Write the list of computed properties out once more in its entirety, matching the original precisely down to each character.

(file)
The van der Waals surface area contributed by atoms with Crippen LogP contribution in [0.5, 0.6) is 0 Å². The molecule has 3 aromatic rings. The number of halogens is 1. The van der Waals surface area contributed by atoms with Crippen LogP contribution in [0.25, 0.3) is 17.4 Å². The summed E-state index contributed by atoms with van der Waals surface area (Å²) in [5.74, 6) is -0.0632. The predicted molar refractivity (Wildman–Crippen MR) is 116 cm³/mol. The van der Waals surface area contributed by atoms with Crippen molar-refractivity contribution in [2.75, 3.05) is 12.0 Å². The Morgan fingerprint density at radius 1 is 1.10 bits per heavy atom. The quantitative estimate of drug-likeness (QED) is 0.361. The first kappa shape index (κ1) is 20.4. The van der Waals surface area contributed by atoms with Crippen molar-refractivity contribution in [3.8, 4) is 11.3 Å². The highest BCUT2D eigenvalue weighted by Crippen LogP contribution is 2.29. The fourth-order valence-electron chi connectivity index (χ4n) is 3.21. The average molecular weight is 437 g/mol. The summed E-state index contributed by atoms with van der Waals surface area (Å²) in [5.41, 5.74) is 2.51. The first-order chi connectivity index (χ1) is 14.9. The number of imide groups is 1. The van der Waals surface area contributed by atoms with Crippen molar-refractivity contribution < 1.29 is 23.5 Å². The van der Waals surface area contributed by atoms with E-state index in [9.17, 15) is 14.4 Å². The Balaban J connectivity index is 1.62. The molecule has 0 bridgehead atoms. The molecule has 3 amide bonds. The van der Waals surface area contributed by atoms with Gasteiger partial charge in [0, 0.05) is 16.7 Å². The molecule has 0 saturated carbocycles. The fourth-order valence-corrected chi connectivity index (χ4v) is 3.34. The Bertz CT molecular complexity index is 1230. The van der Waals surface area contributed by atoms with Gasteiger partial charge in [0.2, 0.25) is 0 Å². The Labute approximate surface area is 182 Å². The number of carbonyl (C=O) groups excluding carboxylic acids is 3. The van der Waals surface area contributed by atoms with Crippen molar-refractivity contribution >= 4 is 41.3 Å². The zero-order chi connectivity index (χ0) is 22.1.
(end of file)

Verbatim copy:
The van der Waals surface area contributed by atoms with Crippen LogP contribution in [0.5, 0.6) is 0 Å². The molecule has 3 aromatic rings. The number of halogens is 1. The van der Waals surface area contributed by atoms with Crippen LogP contribution in [0.25, 0.3) is 17.4 Å². The summed E-state index contributed by atoms with van der Waals surface area (Å²) in [5.74, 6) is -0.0632. The predicted molar refractivity (Wildman–Crippen MR) is 116 cm³/mol. The van der Waals surface area contributed by atoms with Crippen molar-refractivity contribution in [2.75, 3.05) is 12.0 Å². The Morgan fingerprint density at radius 1 is 1.10 bits per heavy atom. The quantitative estimate of drug-likeness (QED) is 0.361. The first kappa shape index (κ1) is 20.4. The van der Waals surface area contributed by atoms with Crippen molar-refractivity contribution in [3.8, 4) is 11.3 Å². The highest BCUT2D eigenvalue weighted by Crippen LogP contribution is 2.29. The fourth-order valence-electron chi connectivity index (χ4n) is 3.21. The average molecular weight is 437 g/mol. The summed E-state index contributed by atoms with van der Waals surface area (Å²) in [5.41, 5.74) is 2.51. The first-order chi connectivity index (χ1) is 14.9. The number of imide groups is 1. The van der Waals surface area contributed by atoms with Crippen molar-refractivity contribution < 1.29 is 23.5 Å². The van der Waals surface area contributed by atoms with E-state index in [9.17, 15) is 14.4 Å². The Balaban J connectivity index is 1.62. The molecule has 0 bridgehead atoms. The molecule has 3 amide bonds. The van der Waals surface area contributed by atoms with Gasteiger partial charge in [0, 0.05) is 16.7 Å². The molecule has 0 saturated carbocycles. The fourth-order valence-corrected chi connectivity index (χ4v) is 3.34. The Bertz CT molecular complexity index is 1230. The van der Waals surface area contributed by atoms with Gasteiger partial charge in [0.2, 0.25) is 0 Å². The Labute approximate surface area is 182 Å². The number of carbonyl (C=O) groups excluding carboxylic acids is 3. The van der Waals surface area contributed by atoms with Crippen molar-refractivity contribution >= 4 is 41.3 Å². The zero-order chi connectivity index (χ0) is 22.1.